Pacemakers and ICDs
Pacemakers are generally use to treat slow heart rhythms. Many of the patients who need pacemakers are older, though pacemaker implantation can be necessary in younger people too.
Although often fiddly we regard pacemaker implantation as a minor proceure and it should not take more than an hour or two
A newer application of pacemaker therapy is for people with breathlessness due to poor heart function. I have the largest experience in the South West for this type of procedure. In some cases it is possible to resynchronise the action of the heart by pacing both pumping chambers. This is referred to as cardiac resynchronisation therapy (CRT). If you have heart failure you should have an ECG to see if you have left bundle branch block and so may benefit from this treatment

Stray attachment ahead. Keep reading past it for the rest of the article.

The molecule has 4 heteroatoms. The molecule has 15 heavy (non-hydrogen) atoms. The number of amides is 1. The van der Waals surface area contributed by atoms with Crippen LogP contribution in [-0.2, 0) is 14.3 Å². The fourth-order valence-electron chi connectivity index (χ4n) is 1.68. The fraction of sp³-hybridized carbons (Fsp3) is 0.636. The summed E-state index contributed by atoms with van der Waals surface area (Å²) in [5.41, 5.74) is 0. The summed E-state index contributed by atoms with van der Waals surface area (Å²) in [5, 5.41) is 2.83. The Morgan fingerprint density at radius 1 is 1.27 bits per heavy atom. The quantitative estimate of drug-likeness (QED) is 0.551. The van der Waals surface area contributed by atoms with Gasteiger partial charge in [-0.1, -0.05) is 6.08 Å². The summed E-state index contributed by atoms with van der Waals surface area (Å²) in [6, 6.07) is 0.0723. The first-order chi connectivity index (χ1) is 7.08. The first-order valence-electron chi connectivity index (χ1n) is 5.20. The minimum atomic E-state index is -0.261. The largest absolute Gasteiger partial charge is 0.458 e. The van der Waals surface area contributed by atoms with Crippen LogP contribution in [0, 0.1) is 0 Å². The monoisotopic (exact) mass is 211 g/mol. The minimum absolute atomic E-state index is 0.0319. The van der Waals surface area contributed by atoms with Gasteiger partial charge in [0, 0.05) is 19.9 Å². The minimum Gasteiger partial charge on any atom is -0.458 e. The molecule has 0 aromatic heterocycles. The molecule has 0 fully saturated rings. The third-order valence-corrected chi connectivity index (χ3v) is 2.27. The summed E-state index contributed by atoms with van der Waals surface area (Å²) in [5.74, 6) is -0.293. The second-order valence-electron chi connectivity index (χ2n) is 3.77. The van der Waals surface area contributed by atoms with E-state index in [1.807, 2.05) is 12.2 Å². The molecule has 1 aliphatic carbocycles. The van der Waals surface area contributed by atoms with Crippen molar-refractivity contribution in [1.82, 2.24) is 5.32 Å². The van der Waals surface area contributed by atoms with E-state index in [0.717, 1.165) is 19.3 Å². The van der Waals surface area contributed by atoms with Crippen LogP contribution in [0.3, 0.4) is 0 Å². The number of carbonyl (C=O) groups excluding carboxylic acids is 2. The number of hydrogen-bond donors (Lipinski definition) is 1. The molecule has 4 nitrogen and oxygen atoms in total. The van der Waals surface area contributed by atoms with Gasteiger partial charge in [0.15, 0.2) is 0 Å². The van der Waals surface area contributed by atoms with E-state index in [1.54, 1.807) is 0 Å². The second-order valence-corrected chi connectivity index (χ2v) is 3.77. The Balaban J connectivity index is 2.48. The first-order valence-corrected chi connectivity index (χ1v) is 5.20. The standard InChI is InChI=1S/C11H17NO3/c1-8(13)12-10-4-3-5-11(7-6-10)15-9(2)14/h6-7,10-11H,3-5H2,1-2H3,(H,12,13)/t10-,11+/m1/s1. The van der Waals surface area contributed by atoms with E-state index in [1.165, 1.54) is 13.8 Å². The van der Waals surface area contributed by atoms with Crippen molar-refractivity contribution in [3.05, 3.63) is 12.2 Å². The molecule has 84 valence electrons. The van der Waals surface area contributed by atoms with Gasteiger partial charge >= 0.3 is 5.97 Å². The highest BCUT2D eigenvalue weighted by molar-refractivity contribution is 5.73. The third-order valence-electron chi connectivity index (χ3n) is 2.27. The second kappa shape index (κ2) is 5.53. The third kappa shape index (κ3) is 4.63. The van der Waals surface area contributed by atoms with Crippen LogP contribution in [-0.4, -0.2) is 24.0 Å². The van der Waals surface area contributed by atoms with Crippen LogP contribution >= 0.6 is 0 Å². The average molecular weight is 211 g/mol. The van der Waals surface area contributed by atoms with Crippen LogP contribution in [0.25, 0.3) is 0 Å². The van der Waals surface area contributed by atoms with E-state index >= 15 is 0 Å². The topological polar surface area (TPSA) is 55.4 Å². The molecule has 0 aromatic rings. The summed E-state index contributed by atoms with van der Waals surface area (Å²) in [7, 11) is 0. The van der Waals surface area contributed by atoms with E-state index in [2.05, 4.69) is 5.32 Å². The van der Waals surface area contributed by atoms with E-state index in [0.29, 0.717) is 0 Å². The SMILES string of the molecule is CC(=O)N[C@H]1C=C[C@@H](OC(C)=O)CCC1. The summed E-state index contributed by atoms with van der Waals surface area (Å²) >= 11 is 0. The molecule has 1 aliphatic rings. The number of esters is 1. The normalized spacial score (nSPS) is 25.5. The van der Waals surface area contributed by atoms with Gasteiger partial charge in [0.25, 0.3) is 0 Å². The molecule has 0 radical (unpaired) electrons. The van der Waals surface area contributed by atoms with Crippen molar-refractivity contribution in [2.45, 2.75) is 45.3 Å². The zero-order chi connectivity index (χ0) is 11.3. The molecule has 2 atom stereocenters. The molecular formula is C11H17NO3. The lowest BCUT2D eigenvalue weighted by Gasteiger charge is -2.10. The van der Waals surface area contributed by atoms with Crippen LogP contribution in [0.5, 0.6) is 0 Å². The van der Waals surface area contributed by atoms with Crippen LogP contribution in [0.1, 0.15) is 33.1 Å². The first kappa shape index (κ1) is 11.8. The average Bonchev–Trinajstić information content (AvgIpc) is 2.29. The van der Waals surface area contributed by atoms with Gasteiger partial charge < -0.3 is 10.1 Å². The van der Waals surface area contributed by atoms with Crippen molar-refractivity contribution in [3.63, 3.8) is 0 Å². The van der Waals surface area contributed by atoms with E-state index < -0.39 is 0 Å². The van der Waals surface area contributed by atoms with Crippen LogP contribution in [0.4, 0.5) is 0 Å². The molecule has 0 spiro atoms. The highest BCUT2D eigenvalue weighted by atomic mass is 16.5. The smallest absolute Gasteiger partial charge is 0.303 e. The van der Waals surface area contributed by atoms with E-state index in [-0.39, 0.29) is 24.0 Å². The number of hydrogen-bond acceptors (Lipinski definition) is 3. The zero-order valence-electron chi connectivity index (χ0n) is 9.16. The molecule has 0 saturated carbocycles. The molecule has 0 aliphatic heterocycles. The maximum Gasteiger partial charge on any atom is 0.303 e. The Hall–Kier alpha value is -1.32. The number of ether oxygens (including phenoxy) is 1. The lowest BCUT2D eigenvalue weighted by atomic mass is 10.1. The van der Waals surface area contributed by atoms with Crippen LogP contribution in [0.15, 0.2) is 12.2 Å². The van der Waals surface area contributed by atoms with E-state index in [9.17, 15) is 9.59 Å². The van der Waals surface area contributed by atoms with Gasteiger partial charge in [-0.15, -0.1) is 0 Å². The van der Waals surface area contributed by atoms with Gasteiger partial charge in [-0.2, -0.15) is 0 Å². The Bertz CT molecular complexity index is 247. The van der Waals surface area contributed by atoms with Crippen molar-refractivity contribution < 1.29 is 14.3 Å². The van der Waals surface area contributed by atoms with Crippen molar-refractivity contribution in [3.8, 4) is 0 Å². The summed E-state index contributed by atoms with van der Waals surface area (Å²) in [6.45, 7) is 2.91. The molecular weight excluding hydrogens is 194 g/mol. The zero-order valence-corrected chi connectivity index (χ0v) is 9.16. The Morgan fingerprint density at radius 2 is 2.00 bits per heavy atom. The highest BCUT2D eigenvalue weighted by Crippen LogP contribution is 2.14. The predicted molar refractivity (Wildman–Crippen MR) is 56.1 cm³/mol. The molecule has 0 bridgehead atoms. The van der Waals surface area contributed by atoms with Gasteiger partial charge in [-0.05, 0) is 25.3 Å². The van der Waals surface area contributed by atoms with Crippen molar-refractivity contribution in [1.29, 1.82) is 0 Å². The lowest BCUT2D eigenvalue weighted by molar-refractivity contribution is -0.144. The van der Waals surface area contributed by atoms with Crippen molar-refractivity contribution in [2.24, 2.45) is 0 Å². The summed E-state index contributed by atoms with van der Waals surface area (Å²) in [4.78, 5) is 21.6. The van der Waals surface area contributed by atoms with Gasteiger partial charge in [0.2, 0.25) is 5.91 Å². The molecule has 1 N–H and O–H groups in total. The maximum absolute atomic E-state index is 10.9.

Defibrillators (ICDs) are useful in people who seem to be at risk from a life threatening arrhythmia. The device works as a pacemaker if required but can also deliver a shock to the heart if the rhythm should degenerate, restoring normal rhythm.
ICDs are implanted both for those who have suffered a serious arrhythmia and recovered and for those who seem to be at risk of serious arrhythmias in the future.
The place of ICD therapy is very closely controlled in the UK by recommendations from NICE, since these devices are very expensive (£10,000-15,000)